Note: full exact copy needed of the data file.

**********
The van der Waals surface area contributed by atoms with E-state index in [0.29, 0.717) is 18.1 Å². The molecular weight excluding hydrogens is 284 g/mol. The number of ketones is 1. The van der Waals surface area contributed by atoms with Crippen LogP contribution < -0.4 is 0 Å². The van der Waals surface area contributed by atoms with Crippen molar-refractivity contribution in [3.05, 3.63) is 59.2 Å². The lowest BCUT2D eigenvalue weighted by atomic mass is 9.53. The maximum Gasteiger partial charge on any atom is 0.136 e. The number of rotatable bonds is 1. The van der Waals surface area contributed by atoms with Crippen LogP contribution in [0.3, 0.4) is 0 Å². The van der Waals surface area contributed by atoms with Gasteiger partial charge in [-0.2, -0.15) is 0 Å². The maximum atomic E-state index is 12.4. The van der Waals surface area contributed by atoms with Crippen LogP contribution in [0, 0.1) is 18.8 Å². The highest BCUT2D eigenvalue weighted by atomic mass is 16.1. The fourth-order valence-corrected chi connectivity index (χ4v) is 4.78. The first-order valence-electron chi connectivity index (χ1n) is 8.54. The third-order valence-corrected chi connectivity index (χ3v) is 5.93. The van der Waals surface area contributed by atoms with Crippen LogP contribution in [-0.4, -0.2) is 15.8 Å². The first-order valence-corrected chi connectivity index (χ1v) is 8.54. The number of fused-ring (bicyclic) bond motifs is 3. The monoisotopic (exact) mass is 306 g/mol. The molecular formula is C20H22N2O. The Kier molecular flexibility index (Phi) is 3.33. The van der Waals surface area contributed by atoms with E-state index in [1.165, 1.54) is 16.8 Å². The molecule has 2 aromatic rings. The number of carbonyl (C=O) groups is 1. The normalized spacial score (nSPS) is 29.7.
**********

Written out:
The van der Waals surface area contributed by atoms with E-state index in [0.29, 0.717) is 18.1 Å². The molecular weight excluding hydrogens is 284 g/mol. The number of ketones is 1. The van der Waals surface area contributed by atoms with Crippen LogP contribution < -0.4 is 0 Å². The van der Waals surface area contributed by atoms with Crippen molar-refractivity contribution in [3.05, 3.63) is 59.2 Å². The lowest BCUT2D eigenvalue weighted by atomic mass is 9.53. The maximum Gasteiger partial charge on any atom is 0.136 e. The number of rotatable bonds is 1. The van der Waals surface area contributed by atoms with Crippen LogP contribution in [0.3, 0.4) is 0 Å². The van der Waals surface area contributed by atoms with Gasteiger partial charge in [-0.2, -0.15) is 0 Å². The maximum atomic E-state index is 12.4. The van der Waals surface area contributed by atoms with Crippen LogP contribution in [0, 0.1) is 18.8 Å². The highest BCUT2D eigenvalue weighted by atomic mass is 16.1. The fourth-order valence-corrected chi connectivity index (χ4v) is 4.78. The first-order valence-electron chi connectivity index (χ1n) is 8.54. The third-order valence-corrected chi connectivity index (χ3v) is 5.93. The van der Waals surface area contributed by atoms with Crippen LogP contribution in [-0.4, -0.2) is 15.8 Å². The first-order valence-corrected chi connectivity index (χ1v) is 8.54. The number of fused-ring (bicyclic) bond motifs is 3. The monoisotopic (exact) mass is 306 g/mol. The molecular formula is C20H22N2O. The Kier molecular flexibility index (Phi) is 3.33. The van der Waals surface area contributed by atoms with E-state index in [1.165, 1.54) is 16.8 Å². The molecule has 2 aromatic rings. The number of carbonyl (C=O) groups is 1. The normalized spacial score (nSPS) is 29.7.